Please, oh please don’t let all of this mean I’m going to have another summer of confrontations with our eight legged fellow creatures. The summer of two years ago is still fresh in my memory, adding to my long history of not quite arachnophobia but arachna…something, and I’m trusting today’s incidents are not the instigation of the insect kingdom’s revival of its hit list out on me.

I guess all I can do is live in hope, and arm myself with surface spray.


I wasn’t in mourning yet, but by this morning was wondering if the object of my search would ever be found. After 41 years, my engagement ring which I have never lost sight of, was missing. Well, not technically never lost sight of, as I do take it off every day to give myself a daily grease and oil change with moisturiser otherwise nothing on my body feels right. But, and therein lies the mystery, it has its designated spot where it sits quite happily whenever it’s not on my finger, and it can often sit there for several days in a row as I don’t always wear it every day.

Come Thursday morning, I went to put it on as I was heading to town, for I feel only half dressed with just my wedding ring on, and lo and behold ‘twasn’t there. Hmm. Went to the one other spot in the house I sometimes put it when piling on hand cream after doing the dishes. Not there either.

So, since then I had turned the house upside down, the car inside out, emptied my desk at work, looked in every likely place as well as countless unlikely places, gone through every bag, every pocket of anything worn in the last week or so, even if it’s been through the washing machine, the washing machine itself, pulled out the bed, moved furniture, pulled furniture apart, you name it I’d done it. Had even returned to the same places again...and again, in the vain hope it would suddenly appear where before it eluded me.

Even went through the kitchen scraps for the neighbour’s chooks, that was no pretty task, amazed how quickly things can grow fur when they’re not in the fridge. Next step was going to be the vacuum cleaner, which I’d empty, then vacuum the place thoroughly in the hope I’d hear a little clunk going up the tube. I knew it had to be in the house somewhere, so in the end decided not to stress about it but pray it would present itself and surprise me when I least expected it.

Fast forward 5 hours……..

Have been out all morning gardening in our village green with a bunch of friends, beating back the weeds which are determined to take over, beautifying the place a little. Have just come home, had a long cold drink and plonked myself down in my armchair to see if there was anything on the idiot box worth whiling away a couple of hours so I could put my feet up and recoup my energy.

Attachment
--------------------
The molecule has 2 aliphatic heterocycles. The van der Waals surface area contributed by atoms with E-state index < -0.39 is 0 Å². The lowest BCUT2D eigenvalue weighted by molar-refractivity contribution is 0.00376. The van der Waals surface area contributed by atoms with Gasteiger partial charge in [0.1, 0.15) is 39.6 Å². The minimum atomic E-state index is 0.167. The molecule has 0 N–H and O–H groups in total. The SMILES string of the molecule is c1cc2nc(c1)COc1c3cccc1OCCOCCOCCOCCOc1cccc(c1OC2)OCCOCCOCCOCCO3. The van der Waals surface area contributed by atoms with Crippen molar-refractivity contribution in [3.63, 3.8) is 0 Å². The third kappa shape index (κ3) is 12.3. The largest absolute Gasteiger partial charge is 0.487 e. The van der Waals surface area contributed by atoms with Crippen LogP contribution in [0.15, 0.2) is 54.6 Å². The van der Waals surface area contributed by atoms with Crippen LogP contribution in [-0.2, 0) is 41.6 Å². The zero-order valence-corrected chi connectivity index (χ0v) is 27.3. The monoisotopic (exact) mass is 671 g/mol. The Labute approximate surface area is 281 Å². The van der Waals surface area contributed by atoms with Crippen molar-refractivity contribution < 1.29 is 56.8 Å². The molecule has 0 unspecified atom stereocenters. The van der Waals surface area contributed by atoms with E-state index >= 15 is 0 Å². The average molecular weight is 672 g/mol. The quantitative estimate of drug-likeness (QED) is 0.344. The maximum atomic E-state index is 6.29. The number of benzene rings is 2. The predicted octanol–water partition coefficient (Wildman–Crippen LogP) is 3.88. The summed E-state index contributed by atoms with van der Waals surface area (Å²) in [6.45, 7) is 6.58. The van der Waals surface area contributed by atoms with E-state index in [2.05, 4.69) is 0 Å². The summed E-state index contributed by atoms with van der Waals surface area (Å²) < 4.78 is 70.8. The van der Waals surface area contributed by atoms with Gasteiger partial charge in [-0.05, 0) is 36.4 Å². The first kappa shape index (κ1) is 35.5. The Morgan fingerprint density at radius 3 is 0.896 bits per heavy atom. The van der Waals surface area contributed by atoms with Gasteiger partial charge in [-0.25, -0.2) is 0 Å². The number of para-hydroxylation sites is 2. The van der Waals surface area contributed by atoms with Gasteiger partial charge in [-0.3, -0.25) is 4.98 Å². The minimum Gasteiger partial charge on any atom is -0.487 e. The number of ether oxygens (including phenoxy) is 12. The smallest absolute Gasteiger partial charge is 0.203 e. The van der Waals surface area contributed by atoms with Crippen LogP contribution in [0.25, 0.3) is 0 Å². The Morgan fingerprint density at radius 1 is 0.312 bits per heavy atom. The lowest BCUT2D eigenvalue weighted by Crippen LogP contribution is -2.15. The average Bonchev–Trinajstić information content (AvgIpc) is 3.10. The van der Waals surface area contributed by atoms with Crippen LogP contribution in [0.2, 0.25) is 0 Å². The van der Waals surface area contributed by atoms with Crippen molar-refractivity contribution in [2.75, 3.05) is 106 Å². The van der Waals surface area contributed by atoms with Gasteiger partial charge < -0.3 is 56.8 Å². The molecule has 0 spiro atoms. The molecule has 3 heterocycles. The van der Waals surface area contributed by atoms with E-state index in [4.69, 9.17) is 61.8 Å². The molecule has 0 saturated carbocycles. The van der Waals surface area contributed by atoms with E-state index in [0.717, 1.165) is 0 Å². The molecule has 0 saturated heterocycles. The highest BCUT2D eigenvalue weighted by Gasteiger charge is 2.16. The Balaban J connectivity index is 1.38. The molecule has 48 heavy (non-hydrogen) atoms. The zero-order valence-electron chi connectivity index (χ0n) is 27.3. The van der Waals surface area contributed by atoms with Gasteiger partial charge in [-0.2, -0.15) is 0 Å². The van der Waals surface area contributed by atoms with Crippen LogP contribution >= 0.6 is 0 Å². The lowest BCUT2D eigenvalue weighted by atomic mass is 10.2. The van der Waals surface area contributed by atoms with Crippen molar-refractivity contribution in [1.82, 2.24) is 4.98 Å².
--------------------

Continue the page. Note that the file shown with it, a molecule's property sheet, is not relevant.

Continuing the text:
And what happened? You guessed it. I simply put my hand down and there, tucked into the padding of the seat of the armchair which I had pulled apart yesterday looking for the thing, was my prize. Never have I been so thankful and relieved to retrieve what I thought I might never see again. Do I have any recollection of putting it there? Absolutely not.

Ah, God is good, for I reckon he cares about the little stuff which for me was kind of big. Even though Bob passed away more than eight years ago, my rings are just as precious as when I received them, but I think I had to come to the point where I let it go before I could be led to it at the right time.

‘Tis now on the finger, right where it should be, and all’s well with the world. Well, my little world anyway.

Tuesday, October 11, 2011


He discovered in that remote little schoolyard in Combienbar several species of native ground orchids, not the flashy “look at me” sort which people go to great pains to put on show, but the humble bush variety. He’d never noticed them before, and for most of us we can easily go our whole lives without spotting them, for they blend into their surrounding ecosystems on which they depend in such a way as to go unnoticed.

I have memories of trudging up a rainforest mountain on our honeymoon in search of some rare species, countless bushwalks where Bob would point out these hidden delights on the forest floor, only to be left wondering what he was looking at. You have to train your eyes to see them, and once you do, you suddenly get it. Here are these amazing little plants, some of which don’t even get any further than ground level, with the most intricate flowers in all manner of engaging shapes, hence such descriptive names as spider, donkey, bird, mosquito, lizard and tiger orchids, greenhoods, pink fairies, red beards and the list goes on and on.